These three categories of hiking boots give today’s backpackers a choice of footwear for any conditions (although specialty boots are also available for mountaineering and extreme cold weather). As a rule, most backpackers today choose leather-fabric hybrid boots. Day-hikers lean to trekking shoes, as do ultralight backpackers who prioritize light weight over support or durability. And a few traditionalists stick to leather boots, valuing their stability and ruggedness.

The 10 Essentials for Outdoor Survival, and a Few More

When things go wrong in the mountains, who survives? Who gets through a surprise blizzard, being trapped in a snow cave during a for three days, or stuck on a high ridge with an injury? The answer may be as simple as having a few essential pieces of outdoor equipment.

At least that’s the conclusion the Mountaineers came to. In the 1930s, this Seattle-based hiking, climbing, and conservation organization started evaluating mountaineering accidents and the role of gear in survival.  They looked at what equipment equipment people had with them, and who survived with what, and the result was a list of ten essentials — items of emergency outdoor equipment — that no climber should be without.

Climbing is a bit different than hiking, and new technology has added some elements to the list. Over the years, different authors have combined the elements differently, so when people talk about the “10 Essentials” they may not actually be talking about the exact same items. I’ve collected as many of these lists as I’ve been able to find and pulled them all together into a sort of “uber-10-Essentials,” list, which includes all of the Mountaineers’ original ten items, plus a few more, like cell phones and GPS, that reflect recent developments in technology.

Essential Hiking Gear and Clothing to Carry in a Backpack or Daypack

  • Navigation equipment. GPS’s are great, but batteries can wear out and electronic equipment can be damaged in a storm or during a fall, so a compass is a necessary backup. A map is also essential. While a GPS can tell you where you are, a map is better for planning your route, giving you information about elevation, obstacle, water sources, campsites, and emergency exit routes.
  • Clothing, including rain gear. A hot day won’t necessarily stay hot, and a dry day won’t necessarily stay dry. Above treeline, conditions can change rapidly, even in summer, and in many mountain ranges, it can snow. Extra clothes are essential, including waterproof outerwear.  Don’t bring cotton: it doesn’t retain warmth when wet, and doesn’t wick moisture away from your skin. In cold weather or very high mountains, when snow if a possibility and hypothermia is a potential issue, having extra clothes, including a hat and gloves, is especially important. For day-hikers (who don’t carry tarps and tents with them), some experts suggest bringing a tarpaulin, a plastic sheet, or even garbage bags, to use as a make-shift shelter.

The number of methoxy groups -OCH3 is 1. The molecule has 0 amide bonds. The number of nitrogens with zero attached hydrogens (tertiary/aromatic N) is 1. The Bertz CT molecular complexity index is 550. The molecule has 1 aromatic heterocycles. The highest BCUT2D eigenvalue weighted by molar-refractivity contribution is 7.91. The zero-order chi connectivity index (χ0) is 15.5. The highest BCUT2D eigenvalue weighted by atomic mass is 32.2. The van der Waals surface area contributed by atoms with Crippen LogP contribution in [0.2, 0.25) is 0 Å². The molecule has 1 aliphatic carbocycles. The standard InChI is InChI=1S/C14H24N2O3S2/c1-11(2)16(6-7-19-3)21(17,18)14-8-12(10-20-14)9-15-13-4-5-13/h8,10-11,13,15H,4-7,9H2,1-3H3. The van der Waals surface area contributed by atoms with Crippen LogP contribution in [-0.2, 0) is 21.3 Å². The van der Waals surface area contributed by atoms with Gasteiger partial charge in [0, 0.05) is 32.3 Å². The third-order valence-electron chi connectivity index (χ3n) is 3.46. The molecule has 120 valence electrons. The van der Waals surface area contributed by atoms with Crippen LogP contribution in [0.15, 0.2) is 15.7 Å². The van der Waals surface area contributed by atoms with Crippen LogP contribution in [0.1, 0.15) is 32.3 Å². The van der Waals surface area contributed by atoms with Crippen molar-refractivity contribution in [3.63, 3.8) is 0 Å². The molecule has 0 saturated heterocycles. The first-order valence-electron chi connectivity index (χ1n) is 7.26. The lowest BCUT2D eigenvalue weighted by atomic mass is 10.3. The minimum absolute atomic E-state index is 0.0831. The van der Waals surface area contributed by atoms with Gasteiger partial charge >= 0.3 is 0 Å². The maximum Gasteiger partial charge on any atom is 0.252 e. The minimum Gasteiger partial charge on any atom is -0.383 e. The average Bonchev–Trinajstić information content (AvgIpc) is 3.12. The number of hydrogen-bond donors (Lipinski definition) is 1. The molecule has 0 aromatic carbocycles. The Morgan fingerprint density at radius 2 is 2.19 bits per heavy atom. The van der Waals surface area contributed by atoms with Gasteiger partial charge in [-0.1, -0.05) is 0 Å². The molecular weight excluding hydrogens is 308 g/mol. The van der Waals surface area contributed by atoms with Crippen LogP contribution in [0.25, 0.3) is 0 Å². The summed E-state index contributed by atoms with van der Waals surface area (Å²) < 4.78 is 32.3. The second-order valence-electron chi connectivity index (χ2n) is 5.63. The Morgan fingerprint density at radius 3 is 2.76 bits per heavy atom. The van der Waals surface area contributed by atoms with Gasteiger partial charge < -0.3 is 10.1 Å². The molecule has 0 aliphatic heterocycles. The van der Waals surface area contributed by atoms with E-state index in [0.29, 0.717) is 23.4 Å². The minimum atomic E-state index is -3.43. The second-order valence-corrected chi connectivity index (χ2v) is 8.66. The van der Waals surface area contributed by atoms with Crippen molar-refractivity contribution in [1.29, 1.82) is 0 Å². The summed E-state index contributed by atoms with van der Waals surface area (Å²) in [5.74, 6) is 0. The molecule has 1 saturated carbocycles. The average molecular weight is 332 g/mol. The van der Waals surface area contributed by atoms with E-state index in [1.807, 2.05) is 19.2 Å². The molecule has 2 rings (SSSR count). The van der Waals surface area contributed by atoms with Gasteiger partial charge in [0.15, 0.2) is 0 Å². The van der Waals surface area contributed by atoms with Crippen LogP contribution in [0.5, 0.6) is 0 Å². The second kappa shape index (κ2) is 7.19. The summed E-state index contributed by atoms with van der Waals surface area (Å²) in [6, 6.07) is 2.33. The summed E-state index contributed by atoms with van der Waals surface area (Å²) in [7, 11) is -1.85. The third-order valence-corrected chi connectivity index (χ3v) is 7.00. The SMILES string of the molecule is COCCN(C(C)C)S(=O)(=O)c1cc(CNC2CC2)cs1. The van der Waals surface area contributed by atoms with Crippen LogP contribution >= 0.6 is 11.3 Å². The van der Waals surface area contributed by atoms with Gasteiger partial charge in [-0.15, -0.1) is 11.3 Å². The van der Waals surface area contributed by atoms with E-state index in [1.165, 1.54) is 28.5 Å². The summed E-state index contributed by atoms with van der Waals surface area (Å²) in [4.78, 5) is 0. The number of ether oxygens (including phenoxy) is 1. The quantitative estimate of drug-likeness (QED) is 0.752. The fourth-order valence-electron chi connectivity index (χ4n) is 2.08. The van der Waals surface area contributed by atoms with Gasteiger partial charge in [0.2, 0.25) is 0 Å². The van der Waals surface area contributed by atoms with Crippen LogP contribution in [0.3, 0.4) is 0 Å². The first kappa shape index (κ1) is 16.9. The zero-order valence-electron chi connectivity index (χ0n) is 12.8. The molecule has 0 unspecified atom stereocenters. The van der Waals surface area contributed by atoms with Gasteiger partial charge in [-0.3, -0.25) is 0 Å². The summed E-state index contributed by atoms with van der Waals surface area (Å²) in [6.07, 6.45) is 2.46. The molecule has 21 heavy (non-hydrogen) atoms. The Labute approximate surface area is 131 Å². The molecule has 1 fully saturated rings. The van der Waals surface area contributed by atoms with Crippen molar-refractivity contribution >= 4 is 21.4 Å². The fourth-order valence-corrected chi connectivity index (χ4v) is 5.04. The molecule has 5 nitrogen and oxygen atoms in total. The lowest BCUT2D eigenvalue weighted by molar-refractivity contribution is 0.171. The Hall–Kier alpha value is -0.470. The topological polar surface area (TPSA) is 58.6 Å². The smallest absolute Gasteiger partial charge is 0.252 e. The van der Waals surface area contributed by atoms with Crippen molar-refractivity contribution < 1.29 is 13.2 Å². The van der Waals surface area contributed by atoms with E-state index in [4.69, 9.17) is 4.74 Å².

• First aid kit. Start with a prepackaged first aid kit, available from outdoor stores, and modify it to meet your needs, including any medication. A first aid class is a good idea; a wilderness first aid class is a better one. Or bring a small first aid manual that fit easily into a pack.
  • Multi-purpose tool. Multi-purpose army knives can help with a variety of tasks, including cutting bandages, removing splinters, opening cans and bottles, and fixing broken gear. A mini-tool is practical and lightweight. A partial roll of duct tape is handy, too. (You can roll a couple of yards of duct tape around a pen.)
  • Flashlight. A flashlight with fresh bulbs and batteries will help if you’re unexpectedly stranded in the dark. A mini with several LED lights is a good choice: lightweight and long-lasting.
  • Sun screen and sun glasses. In snow, above treeline, and in deserts, these are essential.
  • Cell phone. Cell phones don’t always work in deep wildernesses, but they work in many areas, and are always worth taking. Have the emergency number to call on hand. Leave an itinerary at home with fiends and relatives, just in case the cell phone doesn’t work or gets damaged. Some professional guides take satellite phone into very remote areas.

Essential Food, Water, and Related Accessories for Backcountry Survival

  • Water and a way to purify it. Adequate hydration is probably the most important thing hikers can do stay healthy, especially at high altitudes, in hot weather –- and, surprisingly, in cold weather. Without enough water, human bodies are more susceptible to environmental afflictions such as hypothermia and altitude sickness. Carrying purification tablets, water filters, or purifiers means that hikers don’t have to worry about whether the water is safe to drink.
  • Food. Hiking takes a lot of energy, and sometimes more time than expected. A detour, a wrong turn, an injury, inclement weather, or trail damage can turn a short hike into a long one. Bring extra snacks such as granola bars, nuts and raisins, dried fruit, or energy bars.
  • Firestarter and matches. Fires can help prepare food and hot water, and can also fend off hypothermia and signal for help. Bring waterproof matches and firestarter (either commercial fire ribbon, or collected bits and pieces of pine needles, birch bark, paper, lint from pockets).

By carrying these items and applying common sense, hikers and other outdoorspeople can stay out of trouble, even when conditions turn inclement.